Bank of England Keeps Rates Steady, Sees Greater Risks


Bank of England policymakers voted 8-1 to keep rates at a record-low 0.5 percent this month and judged it was too soon to decide if turmoil in markets sparked by China will affect Britain much.

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Ian McCafferty, one of the nine members of the Monetary Policy Committee, voted to increase rates to 0.75 percent but the majority of policymakers appeared in no rush to raise rates, according to minutes released on Thursday.

The central bank said it expected Britain's economy to maintain healthy growth. Some rate-setters saw a risk of inflation rising more quickly than forecast although better productivity was offsetting the effect of higher wages.

"Although the downside risks emanating from overseas had risen, it would be premature to draw strong inferences from this month's events for the likely path of activity in the United Kingdom," the MPC said in minutes of its monthly policy meeting.

The BoE's decision comes after a month of sharp falls on global stock markets, driven by financial turmoil in China, and some more recent signs of weakness in Britain's hitherto robust economic recovery.

There is also a high degree of uncertainty about whether the U.S. Federal Reserve will decide next week to tighten policy for the first time since the 2007-09 financial crisis, which is likely to have knock-on effects across global financial markets.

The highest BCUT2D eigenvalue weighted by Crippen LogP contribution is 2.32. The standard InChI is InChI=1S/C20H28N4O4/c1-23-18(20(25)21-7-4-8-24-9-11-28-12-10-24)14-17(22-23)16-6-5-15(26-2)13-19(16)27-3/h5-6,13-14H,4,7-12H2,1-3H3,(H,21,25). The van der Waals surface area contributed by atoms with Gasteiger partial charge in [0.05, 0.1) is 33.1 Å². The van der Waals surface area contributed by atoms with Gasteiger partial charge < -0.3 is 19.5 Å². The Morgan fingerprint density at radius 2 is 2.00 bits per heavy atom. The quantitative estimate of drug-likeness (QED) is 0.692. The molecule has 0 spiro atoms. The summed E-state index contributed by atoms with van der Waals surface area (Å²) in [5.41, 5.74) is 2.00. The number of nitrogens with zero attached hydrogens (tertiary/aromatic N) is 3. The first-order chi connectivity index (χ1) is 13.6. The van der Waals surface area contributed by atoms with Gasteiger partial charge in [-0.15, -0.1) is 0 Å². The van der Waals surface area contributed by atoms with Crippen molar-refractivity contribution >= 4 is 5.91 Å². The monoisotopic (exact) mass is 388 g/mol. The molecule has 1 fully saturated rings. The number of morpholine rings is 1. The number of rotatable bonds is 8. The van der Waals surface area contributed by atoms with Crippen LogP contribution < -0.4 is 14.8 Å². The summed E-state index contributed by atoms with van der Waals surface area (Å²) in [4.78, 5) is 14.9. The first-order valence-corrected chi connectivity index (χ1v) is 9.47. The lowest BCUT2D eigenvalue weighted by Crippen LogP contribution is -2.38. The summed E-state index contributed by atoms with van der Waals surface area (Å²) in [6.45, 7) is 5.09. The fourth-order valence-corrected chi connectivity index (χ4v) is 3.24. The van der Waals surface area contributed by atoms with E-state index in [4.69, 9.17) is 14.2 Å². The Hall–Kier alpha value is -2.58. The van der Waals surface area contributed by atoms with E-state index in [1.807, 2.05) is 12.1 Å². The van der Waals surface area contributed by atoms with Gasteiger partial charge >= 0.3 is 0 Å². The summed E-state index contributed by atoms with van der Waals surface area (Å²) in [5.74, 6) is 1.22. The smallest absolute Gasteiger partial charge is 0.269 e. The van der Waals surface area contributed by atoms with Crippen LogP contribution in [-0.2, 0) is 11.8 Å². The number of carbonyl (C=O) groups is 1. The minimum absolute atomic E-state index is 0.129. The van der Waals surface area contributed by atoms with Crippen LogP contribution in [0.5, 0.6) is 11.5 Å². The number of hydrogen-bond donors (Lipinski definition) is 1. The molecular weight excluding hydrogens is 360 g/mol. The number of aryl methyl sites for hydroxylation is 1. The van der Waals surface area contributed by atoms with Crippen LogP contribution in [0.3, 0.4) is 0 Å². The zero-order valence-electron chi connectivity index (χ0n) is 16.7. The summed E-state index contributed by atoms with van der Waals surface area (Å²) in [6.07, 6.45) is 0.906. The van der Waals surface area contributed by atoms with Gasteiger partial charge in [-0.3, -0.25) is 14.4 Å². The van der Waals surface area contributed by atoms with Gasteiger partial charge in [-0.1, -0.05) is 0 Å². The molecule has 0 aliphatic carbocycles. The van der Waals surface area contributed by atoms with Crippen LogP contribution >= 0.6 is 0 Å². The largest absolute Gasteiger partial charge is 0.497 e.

Figures on Wednesday showed an unexpected, sharp fall in British industrial output -- partly due to faltering overseas demand -- and broader industrial surveys have pointed to a slowdown in growth in the third quarter to around 0.5 percent.

The central bank's staff trimmed their forecast for third-quarter growth to 0.6 percent from 0.7 percent.

This is still roughly in line with Britain's historic average rate of growth, and the MPC's members had a "range of views" on inflation. Some thought it could overshoot its 2 percent target in the medium term, suggesting that they would not take much more persuading before voting for a rate hike.

Inflation is currently only just above zero -- and far below its 2 percent target -- and the BoE said it was likely to stay close to zero for the next few months, with volatile oil prices adding uncertainty to the outlook.

Economists polled by Reuters on Wednesday forecast that the central bank would start to raise interest rates in the first quarter of 2016.

BoE Governor Mark Carney said last month that the decision on when to raise rates was likely to come into "sharper relief" around the turn of the year, and that China's problems did not appear poised to have a big impact on Britain.

This week's policy meeting was the first for new MPC member Gertjan Vlieghe, a former economist at hedge fund Brevan Howard who replaced the generally dovish finance professor David Miles, and on this occasion voted with the majority.

(Reporting by David Milliken and William Schomberg)